China’s Regulations Allow Hong Kong Based Asset Management Funds to sell on Mainland Markets

China’s Regulations Allow Hong Kong Based Asset Management Funds to sell on Mainland Markets

Chinese regulations have made it easier for Hong Kong based asset management funds to sell on its stock exchanges. This recent move is seen as an attempt by the Chinese regulatory authorities to open up its markets to foreign investors and institutions. This sounds like good news for JP Morgan asset management as they have finally received a green signal from the local authorities to sell its Asia equity dividend fund as well as its global bond fund on the local stock exchanges in the mainland. JP Morgan will be able to do so through China International Fund Management which is a local joint venture.

‘The mutual recognition of funds’ scheme that was introduced back in 2015 will come in handy in the carrying out the transactions. The scheme allows international asset managers to sell Hong Kong based funds on the Chinese stock exchanges for the first time.

In return, this allows Chinese fund managers to sell Chinese registered funds to investors based in Hong Kong. As a result, there has been a surge in China-based fund flowing into the Hong Kong market lately. Almost 50 of the Chinese fund managers have received approval for distribution in Hong Kong markets ever since the launch of the scheme. On the other hand, 17 of Hong Kong’s registered asset management funds have received approvals as revealed by regulatory data.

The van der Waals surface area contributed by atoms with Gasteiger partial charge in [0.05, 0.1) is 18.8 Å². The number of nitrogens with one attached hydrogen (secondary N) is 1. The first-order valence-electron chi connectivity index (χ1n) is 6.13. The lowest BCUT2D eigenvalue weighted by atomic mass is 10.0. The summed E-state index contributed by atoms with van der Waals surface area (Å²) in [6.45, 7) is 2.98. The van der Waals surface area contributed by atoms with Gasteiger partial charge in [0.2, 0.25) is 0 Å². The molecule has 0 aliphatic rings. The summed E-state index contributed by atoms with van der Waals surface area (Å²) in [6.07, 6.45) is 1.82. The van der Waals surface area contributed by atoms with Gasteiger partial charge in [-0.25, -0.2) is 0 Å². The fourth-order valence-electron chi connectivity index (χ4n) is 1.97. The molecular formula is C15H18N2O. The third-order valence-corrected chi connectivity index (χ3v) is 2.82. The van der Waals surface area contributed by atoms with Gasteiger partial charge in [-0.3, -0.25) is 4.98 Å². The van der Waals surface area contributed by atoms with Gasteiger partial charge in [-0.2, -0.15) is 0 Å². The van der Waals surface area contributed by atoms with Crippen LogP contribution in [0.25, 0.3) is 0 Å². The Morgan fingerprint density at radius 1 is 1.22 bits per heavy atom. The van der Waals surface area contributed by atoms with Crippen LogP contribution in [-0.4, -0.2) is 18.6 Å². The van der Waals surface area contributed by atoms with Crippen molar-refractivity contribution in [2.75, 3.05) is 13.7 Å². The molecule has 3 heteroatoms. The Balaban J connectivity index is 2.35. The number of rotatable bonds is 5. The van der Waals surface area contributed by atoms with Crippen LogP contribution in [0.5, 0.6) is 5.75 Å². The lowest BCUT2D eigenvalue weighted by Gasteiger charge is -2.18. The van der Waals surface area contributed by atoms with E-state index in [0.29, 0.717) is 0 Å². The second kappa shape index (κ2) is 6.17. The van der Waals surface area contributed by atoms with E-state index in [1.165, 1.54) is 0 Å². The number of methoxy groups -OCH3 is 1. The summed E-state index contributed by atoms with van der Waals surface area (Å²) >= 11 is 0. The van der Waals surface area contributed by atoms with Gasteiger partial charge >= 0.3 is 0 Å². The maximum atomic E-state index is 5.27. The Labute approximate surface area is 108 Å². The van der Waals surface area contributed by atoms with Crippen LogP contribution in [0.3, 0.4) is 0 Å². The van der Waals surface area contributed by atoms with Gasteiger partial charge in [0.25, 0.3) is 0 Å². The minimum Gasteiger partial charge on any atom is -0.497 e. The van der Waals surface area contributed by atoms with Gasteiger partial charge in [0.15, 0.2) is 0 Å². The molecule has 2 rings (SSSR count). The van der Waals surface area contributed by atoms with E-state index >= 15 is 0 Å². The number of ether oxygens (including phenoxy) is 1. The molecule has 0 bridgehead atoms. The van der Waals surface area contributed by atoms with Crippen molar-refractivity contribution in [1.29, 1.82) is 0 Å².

Chinese fund managers are happy to be able to move their funds across the border into Hong Kong. In fact, there’s recently been a flurry of Chinese funds piling into the Hong Kong — that too at the fastest rate in over a year by June. The purchases have continued at a similar pace even in the ongoing month of July.

One of the Chinese asset managers revealed in an interview that Hong Kong stocks are more likely to outperform in the second half than the A shares of the Chinese stock exchanges. The difference in discount rates between the shares of the mainland and Hong Kong is at its widest in 16 months. One Chinese asset manager has even gone on to increase the amount of Hong Kong shares by almost 30% of his total assets over the last three months. With that said, asset managers are not exactly giving up on Chinese A shares. Most are holding on to the high end retail and manufacturing shares such as those of liquor makers. Such mainland A shares still figure in their top 10 holdings as revealed by most Chinese asset managers.